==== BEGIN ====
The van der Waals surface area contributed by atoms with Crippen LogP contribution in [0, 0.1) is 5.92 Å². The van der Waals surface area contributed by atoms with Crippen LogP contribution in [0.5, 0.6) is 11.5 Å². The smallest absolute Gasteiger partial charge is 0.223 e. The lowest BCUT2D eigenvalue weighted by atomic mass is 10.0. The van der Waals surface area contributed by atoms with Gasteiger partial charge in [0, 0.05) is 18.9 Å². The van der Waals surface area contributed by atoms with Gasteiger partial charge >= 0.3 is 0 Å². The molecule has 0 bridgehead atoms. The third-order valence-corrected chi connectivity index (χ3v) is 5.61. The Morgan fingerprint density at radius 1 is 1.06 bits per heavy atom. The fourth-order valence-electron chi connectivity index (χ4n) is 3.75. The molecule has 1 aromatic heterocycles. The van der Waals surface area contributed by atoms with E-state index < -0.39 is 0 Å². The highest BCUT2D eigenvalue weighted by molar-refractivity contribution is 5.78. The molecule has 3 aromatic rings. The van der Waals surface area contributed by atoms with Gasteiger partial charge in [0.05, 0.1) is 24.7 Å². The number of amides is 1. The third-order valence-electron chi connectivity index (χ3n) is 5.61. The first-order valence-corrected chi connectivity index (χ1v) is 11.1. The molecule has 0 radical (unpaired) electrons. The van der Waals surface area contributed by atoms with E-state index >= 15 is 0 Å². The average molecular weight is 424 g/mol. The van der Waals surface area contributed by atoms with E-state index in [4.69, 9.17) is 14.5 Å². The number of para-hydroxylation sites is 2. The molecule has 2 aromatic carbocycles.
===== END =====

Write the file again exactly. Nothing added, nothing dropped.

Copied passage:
The van der Waals surface area contributed by atoms with Crippen LogP contribution in [0, 0.1) is 5.92 Å². The van der Waals surface area contributed by atoms with Crippen LogP contribution in [0.5, 0.6) is 11.5 Å². The smallest absolute Gasteiger partial charge is 0.223 e. The lowest BCUT2D eigenvalue weighted by atomic mass is 10.0. The van der Waals surface area contributed by atoms with Gasteiger partial charge in [0, 0.05) is 18.9 Å². The van der Waals surface area contributed by atoms with Gasteiger partial charge >= 0.3 is 0 Å². The molecule has 0 bridgehead atoms. The third-order valence-corrected chi connectivity index (χ3v) is 5.61. The Morgan fingerprint density at radius 1 is 1.06 bits per heavy atom. The fourth-order valence-electron chi connectivity index (χ4n) is 3.75. The molecule has 1 aromatic heterocycles. The van der Waals surface area contributed by atoms with E-state index < -0.39 is 0 Å². The highest BCUT2D eigenvalue weighted by molar-refractivity contribution is 5.78. The molecule has 3 aromatic rings. The van der Waals surface area contributed by atoms with Gasteiger partial charge in [0.05, 0.1) is 24.7 Å². The number of amides is 1. The third-order valence-electron chi connectivity index (χ3n) is 5.61. The first-order valence-corrected chi connectivity index (χ1v) is 11.1. The molecule has 0 radical (unpaired) electrons. The van der Waals surface area contributed by atoms with E-state index >= 15 is 0 Å². The average molecular weight is 424 g/mol. The van der Waals surface area contributed by atoms with E-state index in [4.69, 9.17) is 14.5 Å². The number of para-hydroxylation sites is 2. The molecule has 2 aromatic carbocycles.